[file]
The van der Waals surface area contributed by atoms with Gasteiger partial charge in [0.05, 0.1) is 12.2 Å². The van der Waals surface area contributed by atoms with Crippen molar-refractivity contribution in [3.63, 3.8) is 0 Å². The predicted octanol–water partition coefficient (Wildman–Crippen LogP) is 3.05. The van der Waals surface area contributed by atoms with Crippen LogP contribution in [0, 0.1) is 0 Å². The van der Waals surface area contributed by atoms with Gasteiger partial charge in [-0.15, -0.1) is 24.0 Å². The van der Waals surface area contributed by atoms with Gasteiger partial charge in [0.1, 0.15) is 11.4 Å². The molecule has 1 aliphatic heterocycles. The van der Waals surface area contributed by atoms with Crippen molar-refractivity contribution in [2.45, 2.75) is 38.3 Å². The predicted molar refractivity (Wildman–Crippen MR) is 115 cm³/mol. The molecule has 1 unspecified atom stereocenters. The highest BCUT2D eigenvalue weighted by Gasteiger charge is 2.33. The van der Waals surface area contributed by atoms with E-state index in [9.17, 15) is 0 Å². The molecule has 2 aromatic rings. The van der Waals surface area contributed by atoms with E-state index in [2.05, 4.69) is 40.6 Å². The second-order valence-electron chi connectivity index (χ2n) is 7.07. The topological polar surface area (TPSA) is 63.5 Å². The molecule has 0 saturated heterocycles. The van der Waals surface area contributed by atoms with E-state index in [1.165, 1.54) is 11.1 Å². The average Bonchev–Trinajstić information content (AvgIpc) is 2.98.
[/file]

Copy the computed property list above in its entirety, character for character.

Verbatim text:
The van der Waals surface area contributed by atoms with Gasteiger partial charge in [0.05, 0.1) is 12.2 Å². The van der Waals surface area contributed by atoms with Crippen molar-refractivity contribution in [3.63, 3.8) is 0 Å². The predicted octanol–water partition coefficient (Wildman–Crippen LogP) is 3.05. The van der Waals surface area contributed by atoms with Crippen LogP contribution in [0, 0.1) is 0 Å². The van der Waals surface area contributed by atoms with Gasteiger partial charge in [-0.15, -0.1) is 24.0 Å². The van der Waals surface area contributed by atoms with Gasteiger partial charge in [0.1, 0.15) is 11.4 Å². The molecule has 1 aliphatic heterocycles. The van der Waals surface area contributed by atoms with Crippen molar-refractivity contribution in [2.45, 2.75) is 38.3 Å². The predicted molar refractivity (Wildman–Crippen MR) is 115 cm³/mol. The molecule has 1 unspecified atom stereocenters. The highest BCUT2D eigenvalue weighted by Gasteiger charge is 2.33. The van der Waals surface area contributed by atoms with E-state index in [9.17, 15) is 0 Å². The molecule has 2 aromatic rings. The van der Waals surface area contributed by atoms with E-state index in [2.05, 4.69) is 40.6 Å². The second-order valence-electron chi connectivity index (χ2n) is 7.07. The topological polar surface area (TPSA) is 63.5 Å². The molecule has 0 saturated heterocycles. The van der Waals surface area contributed by atoms with E-state index in [1.165, 1.54) is 11.1 Å². The average Bonchev–Trinajstić information content (AvgIpc) is 2.98.